Draft aviation rules for domestic airlines to fly outside is an “Artificial Barrier”: AirAsia India

By: | Updated: January 28, 2016 8:38 PM

Rules that mandate domestic carriers to gain some experience before they could be given approvals to fly to foreign countries is an “artificial barrier” to aviation companies, according to AirAsia India chairman S. Ramadorai.

AirAsia, AirAsia india, arun bhatia, arun bhatia AirAsia, AirAsia state of affairsAirAsia India is a joint venture company between Tata Sons Ltd., Telestra Tradeplace Pvt. Ltd., and AirAsia. (Reuters)

Rules that mandate domestic carriers to gain some experience before they could be given approvals to fly to foreign countries is an “artificial barrier” to aviation companies, according to AirAsia India chairman S. Ramadorai.

”We don’t know why the 5/20 rule came, just because two from the same group came, two different models; one low cost model and other is full service model. You cant blame us saying that these are the two guys who want it, third person comes you also let him have it, fourth person comes you also have it, I think its a very artificial barrier,” Ramadorai, chairman of AirAsia India said while speaking at the Idea Exchange at the Express Office in Noida on Thursday.

Ramadorai said the choice of should be left to the market forces, competition and the traveller to decide where they want to decide and derive best value for the money they spend on their flight tickets. “We have the sustaining power. Some talk about domestic flying credits not clear.”

AirAsia India is a joint venture company between Tata Sons Ltd., Telestra Tradeplace Pvt. Ltd., and AirAsia. The low-cost carrier focusses on first time air travellers and currently operates six planes from its base in Bangalore to Chennai, Kochi and Goa, Jaipur and Chandigarh. Apart from this joint venture, Tata Sons also has a joint venture with Singapore International Airlines and operates the Vistara airline.

Ramadorai said the business model of the two airline companies were differently. AirAsia India is for the first time travellers while Vistara is a full-fare carrier. “We are not saying that we are taking away the market share from somebody,” he said.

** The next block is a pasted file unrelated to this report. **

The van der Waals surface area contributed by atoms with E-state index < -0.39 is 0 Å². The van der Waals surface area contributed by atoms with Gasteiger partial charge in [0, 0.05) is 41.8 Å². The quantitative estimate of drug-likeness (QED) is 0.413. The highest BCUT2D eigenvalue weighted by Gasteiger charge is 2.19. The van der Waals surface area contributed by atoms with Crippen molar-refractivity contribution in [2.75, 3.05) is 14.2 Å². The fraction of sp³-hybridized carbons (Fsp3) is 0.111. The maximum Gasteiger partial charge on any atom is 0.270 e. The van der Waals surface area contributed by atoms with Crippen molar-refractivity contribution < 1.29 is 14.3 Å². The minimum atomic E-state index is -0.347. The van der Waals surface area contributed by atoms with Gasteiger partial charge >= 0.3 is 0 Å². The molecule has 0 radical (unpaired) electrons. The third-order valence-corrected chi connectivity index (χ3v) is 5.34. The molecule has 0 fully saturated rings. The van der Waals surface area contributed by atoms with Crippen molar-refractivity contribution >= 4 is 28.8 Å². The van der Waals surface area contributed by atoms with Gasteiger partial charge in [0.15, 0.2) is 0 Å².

In October last year, the government unveiled the draft civil aviation policy, in a bid to ease the rules governing the sector and propel its future growth. But the draft policy left some contentious issues unclarified, including one on a rule called 5/20, wherein an Indian airline to have a fleet of 20 aircraft and five years of operational experience to fly to international destinations.

Instead, the draft policy gave alternatives to that rule by seeking to either retain it, or abolish it, and also an option to rework domestic flying credits formula to earn and maintain 300 such credits to start flights to destinations among the SAARC region, and countries beyond 5,000 kilometers radius of New Delhi.

Commenting on other proposals to auction routes and subsidising travel for smaller cities and towns, Ramadorai, said the government should allow market forces to determine as some of the issues such as aviation fuel taxes are controlled by the state government, while some other issues were operational in nature. “The rules of the game is desegregation and let the market forces decide what is the best price.”

Ramadorai, who is also the chairman of the National Skills Development Corporation, said in India, skilling the youth in the country, is a “scale problem” and implementation has to happen at the local level.

The NSDC was set up in 2008 to o promote skill development by catalyzing creation of large, quality, for-profit vocational institutions, to help crore of unemployed and under-employed youth in the country to get trained and get into mainstream jobs, mostly in vocational streams. As per the 12th five year plan, of the now-defunct Planning Commission, the country needed to train and place at least 8 million every year. “We are far from the target,” Ramadorai said, adding the NSDC plan is a long-term mission.

Ramadorai said that the NSDC is now working on bringing in National Occupation Standards by which it will determine the curriculum with help of sector-specific skill councils, which will allow institutions to offer certifications to the people trained through such organisations, he said. The certification of skill sets will be mandatory in the next five years. “We want to link to the wages,” Ramadorai added.

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